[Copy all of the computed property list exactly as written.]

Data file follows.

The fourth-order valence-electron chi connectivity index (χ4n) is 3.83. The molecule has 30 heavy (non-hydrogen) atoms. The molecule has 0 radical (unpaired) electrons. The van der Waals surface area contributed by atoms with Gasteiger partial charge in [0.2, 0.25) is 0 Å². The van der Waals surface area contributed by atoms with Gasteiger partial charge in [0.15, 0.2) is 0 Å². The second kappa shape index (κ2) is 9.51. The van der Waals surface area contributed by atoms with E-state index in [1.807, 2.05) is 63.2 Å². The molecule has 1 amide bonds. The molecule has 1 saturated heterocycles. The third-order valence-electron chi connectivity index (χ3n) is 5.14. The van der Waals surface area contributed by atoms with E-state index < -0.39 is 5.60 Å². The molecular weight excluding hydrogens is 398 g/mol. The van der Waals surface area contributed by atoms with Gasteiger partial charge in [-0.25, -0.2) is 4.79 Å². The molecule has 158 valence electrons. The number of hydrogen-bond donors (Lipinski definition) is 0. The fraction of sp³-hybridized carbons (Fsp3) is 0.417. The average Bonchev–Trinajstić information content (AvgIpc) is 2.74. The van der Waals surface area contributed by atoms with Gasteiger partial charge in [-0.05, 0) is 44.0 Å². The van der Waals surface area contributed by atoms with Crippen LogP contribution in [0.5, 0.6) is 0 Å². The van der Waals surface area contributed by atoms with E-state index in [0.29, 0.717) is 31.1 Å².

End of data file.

The fourth-order valence-electron chi connectivity index (χ4n) is 3.83. The molecule has 30 heavy (non-hydrogen) atoms. The molecule has 0 radical (unpaired) electrons. The van der Waals surface area contributed by atoms with Gasteiger partial charge in [0.2, 0.25) is 0 Å². The van der Waals surface area contributed by atoms with Gasteiger partial charge in [0.15, 0.2) is 0 Å². The second kappa shape index (κ2) is 9.51. The van der Waals surface area contributed by atoms with E-state index in [1.807, 2.05) is 63.2 Å². The molecule has 1 amide bonds. The molecule has 1 saturated heterocycles. The third-order valence-electron chi connectivity index (χ3n) is 5.14. The van der Waals surface area contributed by atoms with E-state index < -0.39 is 5.60 Å². The molecular weight excluding hydrogens is 398 g/mol. The van der Waals surface area contributed by atoms with Gasteiger partial charge in [-0.25, -0.2) is 4.79 Å². The molecule has 158 valence electrons. The number of hydrogen-bond donors (Lipinski definition) is 0. The fraction of sp³-hybridized carbons (Fsp3) is 0.417. The average Bonchev–Trinajstić information content (AvgIpc) is 2.74. The van der Waals surface area contributed by atoms with Gasteiger partial charge in [-0.05, 0) is 44.0 Å². The van der Waals surface area contributed by atoms with Crippen LogP contribution in [0.5, 0.6) is 0 Å². The van der Waals surface area contributed by atoms with E-state index in [0.29, 0.717) is 31.1 Å².